Characters are the heart and soul of any story. I’ve said it before that greater effort should be put into characters than the consideration given to plot, setting and theme. What makes a story memorable and turns a writer from a daydreaming amateur into a skilled author is the ability to create people that readers relate to and care about. When a writer sits down to begin the process, the character(s) should come first.
I usually start with a character biography. I give the basics such as name, age, physical description and a list of skills. I keep a list of them for every character, even the minor ones so I can refer back to it whenever I need to. It helps for consistency and also it helps to ensure that each character is unique in some way.
Looks are not nearly as important as personality traits. There are only so many times you can mention that your character has blond hair and blue eyes and a distinguishing scar through her left nostril before the reader loses interest. I put effort into figuring out what my characters are good at and conversely, what they suck at. Also I like to think up quirks for each of them – the guy who talks to himself – the girl who blushes at everything – the one who can’t keep a secret, etc.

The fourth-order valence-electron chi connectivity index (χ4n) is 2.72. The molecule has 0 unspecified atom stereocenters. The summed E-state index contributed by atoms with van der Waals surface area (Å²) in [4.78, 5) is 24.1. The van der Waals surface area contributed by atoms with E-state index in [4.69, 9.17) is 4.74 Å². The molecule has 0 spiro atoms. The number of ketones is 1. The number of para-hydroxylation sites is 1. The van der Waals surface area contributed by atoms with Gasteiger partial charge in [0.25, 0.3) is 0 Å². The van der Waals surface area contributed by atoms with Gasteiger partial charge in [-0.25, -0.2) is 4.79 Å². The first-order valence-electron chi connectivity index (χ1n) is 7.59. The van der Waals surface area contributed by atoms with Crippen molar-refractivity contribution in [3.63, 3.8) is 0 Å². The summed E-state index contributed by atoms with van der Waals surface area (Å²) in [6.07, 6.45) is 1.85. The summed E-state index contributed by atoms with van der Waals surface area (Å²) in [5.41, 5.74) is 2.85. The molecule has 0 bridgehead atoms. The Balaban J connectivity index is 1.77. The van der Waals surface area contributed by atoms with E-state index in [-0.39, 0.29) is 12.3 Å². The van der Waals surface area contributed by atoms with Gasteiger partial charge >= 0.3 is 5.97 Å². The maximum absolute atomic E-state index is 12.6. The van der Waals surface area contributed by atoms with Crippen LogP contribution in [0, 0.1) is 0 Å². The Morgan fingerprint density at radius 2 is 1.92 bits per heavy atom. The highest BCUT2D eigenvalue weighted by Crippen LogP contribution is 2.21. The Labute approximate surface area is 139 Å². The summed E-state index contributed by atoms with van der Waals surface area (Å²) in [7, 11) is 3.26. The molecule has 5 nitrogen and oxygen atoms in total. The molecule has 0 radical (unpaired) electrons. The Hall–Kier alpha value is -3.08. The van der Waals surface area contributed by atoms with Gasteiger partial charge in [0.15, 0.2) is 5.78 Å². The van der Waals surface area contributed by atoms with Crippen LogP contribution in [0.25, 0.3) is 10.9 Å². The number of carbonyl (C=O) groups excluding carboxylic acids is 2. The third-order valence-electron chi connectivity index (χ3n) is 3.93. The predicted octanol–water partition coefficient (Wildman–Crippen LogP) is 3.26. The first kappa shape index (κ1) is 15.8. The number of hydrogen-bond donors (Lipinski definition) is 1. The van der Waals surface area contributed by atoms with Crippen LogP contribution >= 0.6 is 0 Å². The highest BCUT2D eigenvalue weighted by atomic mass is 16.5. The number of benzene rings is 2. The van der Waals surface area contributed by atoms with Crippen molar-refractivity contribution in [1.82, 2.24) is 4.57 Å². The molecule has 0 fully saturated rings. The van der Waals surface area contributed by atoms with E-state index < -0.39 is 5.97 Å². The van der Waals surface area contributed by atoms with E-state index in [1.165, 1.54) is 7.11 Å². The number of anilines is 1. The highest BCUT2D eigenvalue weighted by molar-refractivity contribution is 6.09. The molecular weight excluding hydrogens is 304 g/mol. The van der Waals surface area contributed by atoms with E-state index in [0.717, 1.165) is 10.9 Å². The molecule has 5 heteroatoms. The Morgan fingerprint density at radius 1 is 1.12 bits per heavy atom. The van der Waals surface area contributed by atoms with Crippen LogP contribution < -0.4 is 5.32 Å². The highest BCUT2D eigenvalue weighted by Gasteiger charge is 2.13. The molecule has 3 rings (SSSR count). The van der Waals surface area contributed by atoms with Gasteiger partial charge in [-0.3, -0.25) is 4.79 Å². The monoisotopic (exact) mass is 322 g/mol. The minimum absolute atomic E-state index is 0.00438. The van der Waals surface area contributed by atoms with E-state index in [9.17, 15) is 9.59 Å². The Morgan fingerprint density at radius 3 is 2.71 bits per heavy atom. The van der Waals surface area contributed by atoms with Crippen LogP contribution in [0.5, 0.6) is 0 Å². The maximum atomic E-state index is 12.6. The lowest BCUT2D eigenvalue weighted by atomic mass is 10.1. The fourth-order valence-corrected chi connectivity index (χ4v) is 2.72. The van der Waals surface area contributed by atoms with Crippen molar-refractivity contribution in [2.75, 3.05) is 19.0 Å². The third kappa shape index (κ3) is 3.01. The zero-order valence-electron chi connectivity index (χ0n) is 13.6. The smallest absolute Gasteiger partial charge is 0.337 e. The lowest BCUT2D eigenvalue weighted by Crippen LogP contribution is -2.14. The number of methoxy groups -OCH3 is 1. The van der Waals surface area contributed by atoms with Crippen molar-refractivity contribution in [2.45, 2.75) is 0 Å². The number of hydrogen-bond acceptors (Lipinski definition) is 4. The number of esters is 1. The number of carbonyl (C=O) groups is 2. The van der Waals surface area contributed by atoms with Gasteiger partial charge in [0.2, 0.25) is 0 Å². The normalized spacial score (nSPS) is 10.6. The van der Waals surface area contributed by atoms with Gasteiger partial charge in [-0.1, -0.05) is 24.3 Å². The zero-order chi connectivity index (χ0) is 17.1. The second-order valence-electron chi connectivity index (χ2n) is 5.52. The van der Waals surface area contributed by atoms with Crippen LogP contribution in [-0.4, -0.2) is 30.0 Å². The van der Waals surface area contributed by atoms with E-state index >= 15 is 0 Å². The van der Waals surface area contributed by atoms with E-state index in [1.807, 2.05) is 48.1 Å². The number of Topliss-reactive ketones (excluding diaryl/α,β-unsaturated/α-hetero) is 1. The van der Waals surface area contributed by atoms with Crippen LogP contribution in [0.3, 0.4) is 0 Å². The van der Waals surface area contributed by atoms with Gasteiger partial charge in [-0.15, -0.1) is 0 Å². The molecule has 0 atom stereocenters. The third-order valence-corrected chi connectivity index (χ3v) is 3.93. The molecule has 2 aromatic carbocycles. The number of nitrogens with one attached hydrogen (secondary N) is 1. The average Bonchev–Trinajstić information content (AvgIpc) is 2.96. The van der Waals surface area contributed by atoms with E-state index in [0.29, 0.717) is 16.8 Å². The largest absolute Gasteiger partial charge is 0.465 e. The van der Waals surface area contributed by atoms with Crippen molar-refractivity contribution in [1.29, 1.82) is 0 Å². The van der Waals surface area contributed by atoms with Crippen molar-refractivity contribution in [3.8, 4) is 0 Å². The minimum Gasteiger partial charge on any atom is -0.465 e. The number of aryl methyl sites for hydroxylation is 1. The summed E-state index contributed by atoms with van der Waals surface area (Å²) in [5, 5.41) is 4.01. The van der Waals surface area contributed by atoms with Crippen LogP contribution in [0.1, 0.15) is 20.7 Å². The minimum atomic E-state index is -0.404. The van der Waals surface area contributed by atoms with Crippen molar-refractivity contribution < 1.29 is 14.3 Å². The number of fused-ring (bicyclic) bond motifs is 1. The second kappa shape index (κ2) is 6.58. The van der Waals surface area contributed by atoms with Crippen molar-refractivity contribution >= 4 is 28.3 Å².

A character’s voice is important too, especially if you have lots of different characters. You need to be able to distinguish each of them during dialog. I suppose it takes a degree of imagination to ‘see’ and ‘hear’ the people inside your head, so I’m either lucky or completely crazy to have that level of connection to people in my story.
I often read other books and try to analyse what captures my interest or not and take that knowledge into my own writing. We all hope to create characters who are as memorable and loved (or loathed) as the great writers among us have managed to do. By studying and analysing those stories, I’ve learned just how much thought and effort goes into the best characters and I try to match that level of determination in my own work.
I find that the story and character development are a shared process. The character’s choices lead the story, and the story direction forces the character to make choices. Much like in real life, the two are mutually inclusive. Remember the old ‘chose your adventure’ books where you decide which path the character takes? That’s the approach I tend to take when I write, the outcome may or may not be set in my mind, but the characters chose the path that leads them there.